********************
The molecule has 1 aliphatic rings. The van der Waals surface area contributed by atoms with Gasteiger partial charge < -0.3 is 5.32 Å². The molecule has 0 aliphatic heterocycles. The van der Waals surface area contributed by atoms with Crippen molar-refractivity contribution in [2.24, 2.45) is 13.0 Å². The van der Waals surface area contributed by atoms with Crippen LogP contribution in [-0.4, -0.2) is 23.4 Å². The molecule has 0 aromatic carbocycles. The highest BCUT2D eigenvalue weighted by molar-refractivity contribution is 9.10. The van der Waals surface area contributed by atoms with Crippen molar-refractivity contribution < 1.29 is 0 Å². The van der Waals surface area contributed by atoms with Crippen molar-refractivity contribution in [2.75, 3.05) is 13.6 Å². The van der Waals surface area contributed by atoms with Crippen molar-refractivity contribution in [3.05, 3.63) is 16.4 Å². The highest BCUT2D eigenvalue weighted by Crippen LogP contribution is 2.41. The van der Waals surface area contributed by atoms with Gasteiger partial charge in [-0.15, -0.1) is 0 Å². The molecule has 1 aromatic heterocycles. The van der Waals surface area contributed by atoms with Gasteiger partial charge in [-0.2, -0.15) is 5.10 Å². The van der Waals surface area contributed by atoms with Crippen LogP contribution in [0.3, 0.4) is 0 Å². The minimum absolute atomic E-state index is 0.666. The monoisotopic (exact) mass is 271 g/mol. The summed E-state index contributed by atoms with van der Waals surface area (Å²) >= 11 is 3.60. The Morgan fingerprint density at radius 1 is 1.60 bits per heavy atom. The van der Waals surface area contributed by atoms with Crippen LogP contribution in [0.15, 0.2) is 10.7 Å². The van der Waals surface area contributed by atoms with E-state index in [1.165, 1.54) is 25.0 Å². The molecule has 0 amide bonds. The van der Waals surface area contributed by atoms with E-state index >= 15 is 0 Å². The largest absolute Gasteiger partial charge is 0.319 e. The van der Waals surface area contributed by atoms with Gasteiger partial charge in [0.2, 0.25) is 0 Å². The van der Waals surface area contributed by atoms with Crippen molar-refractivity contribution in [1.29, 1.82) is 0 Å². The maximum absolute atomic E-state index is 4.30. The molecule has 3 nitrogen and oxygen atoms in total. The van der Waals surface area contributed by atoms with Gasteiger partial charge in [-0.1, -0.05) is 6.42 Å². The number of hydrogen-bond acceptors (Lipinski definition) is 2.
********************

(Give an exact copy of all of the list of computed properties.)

The molecule has 1 aliphatic rings. The van der Waals surface area contributed by atoms with Gasteiger partial charge < -0.3 is 5.32 Å². The molecule has 0 aliphatic heterocycles. The van der Waals surface area contributed by atoms with Crippen molar-refractivity contribution in [2.24, 2.45) is 13.0 Å². The van der Waals surface area contributed by atoms with Crippen LogP contribution in [-0.4, -0.2) is 23.4 Å². The molecule has 0 aromatic carbocycles. The highest BCUT2D eigenvalue weighted by molar-refractivity contribution is 9.10. The van der Waals surface area contributed by atoms with Crippen molar-refractivity contribution < 1.29 is 0 Å². The van der Waals surface area contributed by atoms with Crippen molar-refractivity contribution in [2.75, 3.05) is 13.6 Å². The van der Waals surface area contributed by atoms with Crippen molar-refractivity contribution in [3.05, 3.63) is 16.4 Å². The highest BCUT2D eigenvalue weighted by Crippen LogP contribution is 2.41. The van der Waals surface area contributed by atoms with Gasteiger partial charge in [-0.15, -0.1) is 0 Å². The molecule has 1 aromatic heterocycles. The van der Waals surface area contributed by atoms with Gasteiger partial charge in [-0.2, -0.15) is 5.10 Å². The van der Waals surface area contributed by atoms with Crippen LogP contribution in [0.3, 0.4) is 0 Å². The minimum absolute atomic E-state index is 0.666. The monoisotopic (exact) mass is 271 g/mol. The summed E-state index contributed by atoms with van der Waals surface area (Å²) >= 11 is 3.60. The Morgan fingerprint density at radius 1 is 1.60 bits per heavy atom. The van der Waals surface area contributed by atoms with Crippen LogP contribution in [0.15, 0.2) is 10.7 Å². The van der Waals surface area contributed by atoms with E-state index in [1.165, 1.54) is 25.0 Å². The molecule has 0 amide bonds. The van der Waals surface area contributed by atoms with E-state index >= 15 is 0 Å². The largest absolute Gasteiger partial charge is 0.319 e. The van der Waals surface area contributed by atoms with Gasteiger partial charge in [0.2, 0.25) is 0 Å². The van der Waals surface area contributed by atoms with Crippen molar-refractivity contribution in [1.29, 1.82) is 0 Å². The maximum absolute atomic E-state index is 4.30. The molecule has 3 nitrogen and oxygen atoms in total. The van der Waals surface area contributed by atoms with Gasteiger partial charge in [-0.1, -0.05) is 6.42 Å². The number of hydrogen-bond acceptors (Lipinski definition) is 2.